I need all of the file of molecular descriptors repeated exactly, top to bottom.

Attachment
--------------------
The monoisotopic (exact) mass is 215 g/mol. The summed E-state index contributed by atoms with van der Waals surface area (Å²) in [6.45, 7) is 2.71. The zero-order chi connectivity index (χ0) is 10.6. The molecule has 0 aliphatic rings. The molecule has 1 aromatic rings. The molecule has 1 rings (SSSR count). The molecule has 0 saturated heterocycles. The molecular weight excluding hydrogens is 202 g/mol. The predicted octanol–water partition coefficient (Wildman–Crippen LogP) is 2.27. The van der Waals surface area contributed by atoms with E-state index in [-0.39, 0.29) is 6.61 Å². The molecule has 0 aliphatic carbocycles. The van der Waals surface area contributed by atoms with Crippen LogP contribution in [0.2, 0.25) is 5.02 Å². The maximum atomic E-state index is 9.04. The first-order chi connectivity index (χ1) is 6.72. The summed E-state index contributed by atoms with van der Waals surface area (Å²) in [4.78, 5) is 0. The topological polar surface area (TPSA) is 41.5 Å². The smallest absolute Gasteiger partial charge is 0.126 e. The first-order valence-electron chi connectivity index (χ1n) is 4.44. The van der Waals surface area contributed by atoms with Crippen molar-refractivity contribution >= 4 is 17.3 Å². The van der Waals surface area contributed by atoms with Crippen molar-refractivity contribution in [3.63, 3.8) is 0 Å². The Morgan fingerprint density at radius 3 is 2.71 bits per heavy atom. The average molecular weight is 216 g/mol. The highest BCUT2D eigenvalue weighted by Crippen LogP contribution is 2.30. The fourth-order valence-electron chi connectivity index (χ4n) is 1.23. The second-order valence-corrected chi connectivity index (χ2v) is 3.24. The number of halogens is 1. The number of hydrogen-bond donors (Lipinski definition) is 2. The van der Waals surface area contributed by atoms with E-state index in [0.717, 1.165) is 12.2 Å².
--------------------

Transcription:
The monoisotopic (exact) mass is 215 g/mol. The summed E-state index contributed by atoms with van der Waals surface area (Å²) in [6.45, 7) is 2.71. The zero-order chi connectivity index (χ0) is 10.6. The molecule has 0 aliphatic rings. The molecule has 1 aromatic rings. The molecule has 1 rings (SSSR count). The molecule has 0 saturated heterocycles. The molecular weight excluding hydrogens is 202 g/mol. The predicted octanol–water partition coefficient (Wildman–Crippen LogP) is 2.27. The van der Waals surface area contributed by atoms with E-state index in [-0.39, 0.29) is 6.61 Å². The molecule has 0 aliphatic carbocycles. The van der Waals surface area contributed by atoms with Crippen LogP contribution in [0.2, 0.25) is 5.02 Å². The maximum atomic E-state index is 9.04. The first-order chi connectivity index (χ1) is 6.72. The summed E-state index contributed by atoms with van der Waals surface area (Å²) in [4.78, 5) is 0. The topological polar surface area (TPSA) is 41.5 Å². The smallest absolute Gasteiger partial charge is 0.126 e. The first-order valence-electron chi connectivity index (χ1n) is 4.44. The van der Waals surface area contributed by atoms with Crippen molar-refractivity contribution >= 4 is 17.3 Å². The van der Waals surface area contributed by atoms with Crippen molar-refractivity contribution in [3.63, 3.8) is 0 Å². The Morgan fingerprint density at radius 3 is 2.71 bits per heavy atom. The average molecular weight is 216 g/mol. The highest BCUT2D eigenvalue weighted by Crippen LogP contribution is 2.30. The fourth-order valence-electron chi connectivity index (χ4n) is 1.23. The second-order valence-corrected chi connectivity index (χ2v) is 3.24. The number of halogens is 1. The number of hydrogen-bond donors (Lipinski definition) is 2. The van der Waals surface area contributed by atoms with E-state index in [0.717, 1.165) is 12.2 Å².